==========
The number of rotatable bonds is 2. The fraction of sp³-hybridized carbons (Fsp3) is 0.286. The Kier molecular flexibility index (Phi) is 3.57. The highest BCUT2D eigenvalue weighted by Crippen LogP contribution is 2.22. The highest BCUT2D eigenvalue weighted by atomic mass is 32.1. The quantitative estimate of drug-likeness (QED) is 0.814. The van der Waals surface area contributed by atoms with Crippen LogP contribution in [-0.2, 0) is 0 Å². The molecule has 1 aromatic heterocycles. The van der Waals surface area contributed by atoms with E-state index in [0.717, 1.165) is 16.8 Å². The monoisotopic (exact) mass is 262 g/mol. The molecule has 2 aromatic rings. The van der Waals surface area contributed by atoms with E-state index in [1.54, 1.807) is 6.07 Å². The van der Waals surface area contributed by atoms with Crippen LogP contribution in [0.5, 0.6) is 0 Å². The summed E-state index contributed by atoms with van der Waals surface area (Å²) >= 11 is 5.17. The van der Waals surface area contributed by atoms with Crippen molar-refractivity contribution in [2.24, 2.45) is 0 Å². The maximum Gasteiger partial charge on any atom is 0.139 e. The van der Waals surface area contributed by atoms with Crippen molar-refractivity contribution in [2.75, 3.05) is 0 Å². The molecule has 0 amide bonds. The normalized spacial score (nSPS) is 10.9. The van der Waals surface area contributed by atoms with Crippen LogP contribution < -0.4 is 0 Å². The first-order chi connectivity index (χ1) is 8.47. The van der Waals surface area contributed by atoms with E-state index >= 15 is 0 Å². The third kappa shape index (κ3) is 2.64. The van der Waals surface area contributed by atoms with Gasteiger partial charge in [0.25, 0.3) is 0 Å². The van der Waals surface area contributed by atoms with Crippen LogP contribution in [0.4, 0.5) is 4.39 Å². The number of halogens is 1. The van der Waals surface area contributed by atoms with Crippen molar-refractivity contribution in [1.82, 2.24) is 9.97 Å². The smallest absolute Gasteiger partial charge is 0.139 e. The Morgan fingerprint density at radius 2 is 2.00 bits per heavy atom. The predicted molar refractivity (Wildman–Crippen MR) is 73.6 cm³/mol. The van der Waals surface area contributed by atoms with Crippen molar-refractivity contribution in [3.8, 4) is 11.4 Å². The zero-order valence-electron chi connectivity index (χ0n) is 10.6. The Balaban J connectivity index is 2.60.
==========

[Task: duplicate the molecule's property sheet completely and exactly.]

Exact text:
The number of rotatable bonds is 2. The fraction of sp³-hybridized carbons (Fsp3) is 0.286. The Kier molecular flexibility index (Phi) is 3.57. The highest BCUT2D eigenvalue weighted by Crippen LogP contribution is 2.22. The highest BCUT2D eigenvalue weighted by atomic mass is 32.1. The quantitative estimate of drug-likeness (QED) is 0.814. The van der Waals surface area contributed by atoms with Crippen LogP contribution in [-0.2, 0) is 0 Å². The molecule has 1 aromatic heterocycles. The van der Waals surface area contributed by atoms with E-state index in [0.717, 1.165) is 16.8 Å². The monoisotopic (exact) mass is 262 g/mol. The molecule has 2 aromatic rings. The van der Waals surface area contributed by atoms with E-state index in [1.54, 1.807) is 6.07 Å². The van der Waals surface area contributed by atoms with Crippen LogP contribution in [0.5, 0.6) is 0 Å². The summed E-state index contributed by atoms with van der Waals surface area (Å²) >= 11 is 5.17. The van der Waals surface area contributed by atoms with Crippen molar-refractivity contribution in [2.24, 2.45) is 0 Å². The maximum Gasteiger partial charge on any atom is 0.139 e. The van der Waals surface area contributed by atoms with Crippen molar-refractivity contribution in [2.75, 3.05) is 0 Å². The molecule has 0 amide bonds. The normalized spacial score (nSPS) is 10.9. The van der Waals surface area contributed by atoms with Crippen LogP contribution < -0.4 is 0 Å². The first-order chi connectivity index (χ1) is 8.47. The van der Waals surface area contributed by atoms with E-state index >= 15 is 0 Å². The third kappa shape index (κ3) is 2.64. The van der Waals surface area contributed by atoms with Gasteiger partial charge in [0.25, 0.3) is 0 Å². The van der Waals surface area contributed by atoms with Crippen LogP contribution in [0.4, 0.5) is 4.39 Å². The number of halogens is 1. The van der Waals surface area contributed by atoms with Crippen molar-refractivity contribution in [1.82, 2.24) is 9.97 Å². The smallest absolute Gasteiger partial charge is 0.139 e. The Morgan fingerprint density at radius 2 is 2.00 bits per heavy atom. The predicted molar refractivity (Wildman–Crippen MR) is 73.6 cm³/mol. The van der Waals surface area contributed by atoms with Crippen molar-refractivity contribution in [3.8, 4) is 11.4 Å². The zero-order valence-electron chi connectivity index (χ0n) is 10.6. The Balaban J connectivity index is 2.60.